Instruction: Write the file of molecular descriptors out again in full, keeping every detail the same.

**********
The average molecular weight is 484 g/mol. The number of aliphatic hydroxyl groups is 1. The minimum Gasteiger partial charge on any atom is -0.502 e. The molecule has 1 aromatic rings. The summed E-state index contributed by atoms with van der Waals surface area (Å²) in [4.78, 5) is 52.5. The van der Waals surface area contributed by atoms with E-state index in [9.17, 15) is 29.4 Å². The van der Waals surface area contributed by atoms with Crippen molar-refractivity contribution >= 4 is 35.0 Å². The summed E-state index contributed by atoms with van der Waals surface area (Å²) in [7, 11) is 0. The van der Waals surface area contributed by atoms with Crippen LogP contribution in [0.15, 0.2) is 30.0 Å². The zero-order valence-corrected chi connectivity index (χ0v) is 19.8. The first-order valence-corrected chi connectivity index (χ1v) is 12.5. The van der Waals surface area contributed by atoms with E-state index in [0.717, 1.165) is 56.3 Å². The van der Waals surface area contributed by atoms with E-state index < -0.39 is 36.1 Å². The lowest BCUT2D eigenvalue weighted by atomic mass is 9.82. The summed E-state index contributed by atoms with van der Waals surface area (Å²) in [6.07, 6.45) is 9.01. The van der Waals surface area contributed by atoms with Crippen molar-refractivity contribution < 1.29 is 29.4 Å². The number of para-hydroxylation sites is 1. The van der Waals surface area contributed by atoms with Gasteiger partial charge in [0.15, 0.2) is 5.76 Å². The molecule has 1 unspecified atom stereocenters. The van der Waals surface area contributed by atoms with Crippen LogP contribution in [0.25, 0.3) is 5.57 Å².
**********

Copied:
The average molecular weight is 484 g/mol. The number of aliphatic hydroxyl groups is 1. The minimum Gasteiger partial charge on any atom is -0.502 e. The molecule has 1 aromatic rings. The summed E-state index contributed by atoms with van der Waals surface area (Å²) in [4.78, 5) is 52.5. The van der Waals surface area contributed by atoms with E-state index in [9.17, 15) is 29.4 Å². The van der Waals surface area contributed by atoms with Crippen molar-refractivity contribution >= 4 is 35.0 Å². The summed E-state index contributed by atoms with van der Waals surface area (Å²) in [7, 11) is 0. The van der Waals surface area contributed by atoms with Crippen LogP contribution in [0.15, 0.2) is 30.0 Å². The zero-order valence-corrected chi connectivity index (χ0v) is 19.8. The first-order valence-corrected chi connectivity index (χ1v) is 12.5. The van der Waals surface area contributed by atoms with E-state index in [0.717, 1.165) is 56.3 Å². The van der Waals surface area contributed by atoms with E-state index < -0.39 is 36.1 Å². The lowest BCUT2D eigenvalue weighted by atomic mass is 9.82. The summed E-state index contributed by atoms with van der Waals surface area (Å²) in [6.07, 6.45) is 9.01. The van der Waals surface area contributed by atoms with Crippen molar-refractivity contribution < 1.29 is 29.4 Å². The number of para-hydroxylation sites is 1. The van der Waals surface area contributed by atoms with Gasteiger partial charge in [0.15, 0.2) is 5.76 Å². The molecule has 1 unspecified atom stereocenters. The van der Waals surface area contributed by atoms with Crippen LogP contribution in [0.25, 0.3) is 5.57 Å².